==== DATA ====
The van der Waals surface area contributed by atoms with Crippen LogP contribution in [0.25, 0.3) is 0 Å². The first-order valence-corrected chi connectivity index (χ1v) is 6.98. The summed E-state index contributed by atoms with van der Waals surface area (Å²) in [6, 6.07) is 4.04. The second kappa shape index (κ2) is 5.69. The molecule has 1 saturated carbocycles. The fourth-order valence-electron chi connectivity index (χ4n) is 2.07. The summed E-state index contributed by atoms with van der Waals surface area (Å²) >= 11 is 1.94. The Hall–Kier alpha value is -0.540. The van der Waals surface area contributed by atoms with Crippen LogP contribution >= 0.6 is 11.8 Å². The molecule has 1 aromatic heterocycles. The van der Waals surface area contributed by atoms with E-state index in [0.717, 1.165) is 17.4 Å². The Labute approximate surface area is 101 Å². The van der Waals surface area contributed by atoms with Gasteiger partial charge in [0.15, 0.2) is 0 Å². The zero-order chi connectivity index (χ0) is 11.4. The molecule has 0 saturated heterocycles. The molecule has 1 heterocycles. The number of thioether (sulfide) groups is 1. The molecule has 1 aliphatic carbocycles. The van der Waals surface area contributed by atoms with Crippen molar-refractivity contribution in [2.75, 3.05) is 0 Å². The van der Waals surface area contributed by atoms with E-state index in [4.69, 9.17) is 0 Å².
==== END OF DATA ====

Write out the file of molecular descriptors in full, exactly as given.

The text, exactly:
The van der Waals surface area contributed by atoms with Crippen LogP contribution in [0.25, 0.3) is 0 Å². The first-order valence-corrected chi connectivity index (χ1v) is 6.98. The summed E-state index contributed by atoms with van der Waals surface area (Å²) in [6, 6.07) is 4.04. The second kappa shape index (κ2) is 5.69. The molecule has 1 saturated carbocycles. The fourth-order valence-electron chi connectivity index (χ4n) is 2.07. The summed E-state index contributed by atoms with van der Waals surface area (Å²) >= 11 is 1.94. The Hall–Kier alpha value is -0.540. The van der Waals surface area contributed by atoms with Crippen LogP contribution >= 0.6 is 11.8 Å². The molecule has 1 aromatic heterocycles. The van der Waals surface area contributed by atoms with E-state index in [0.717, 1.165) is 17.4 Å². The Labute approximate surface area is 101 Å². The van der Waals surface area contributed by atoms with Gasteiger partial charge in [0.15, 0.2) is 0 Å². The zero-order chi connectivity index (χ0) is 11.4. The molecule has 0 saturated heterocycles. The molecule has 1 heterocycles. The number of thioether (sulfide) groups is 1. The molecule has 1 aliphatic carbocycles. The van der Waals surface area contributed by atoms with Crippen molar-refractivity contribution in [2.75, 3.05) is 0 Å². The van der Waals surface area contributed by atoms with E-state index in [4.69, 9.17) is 0 Å².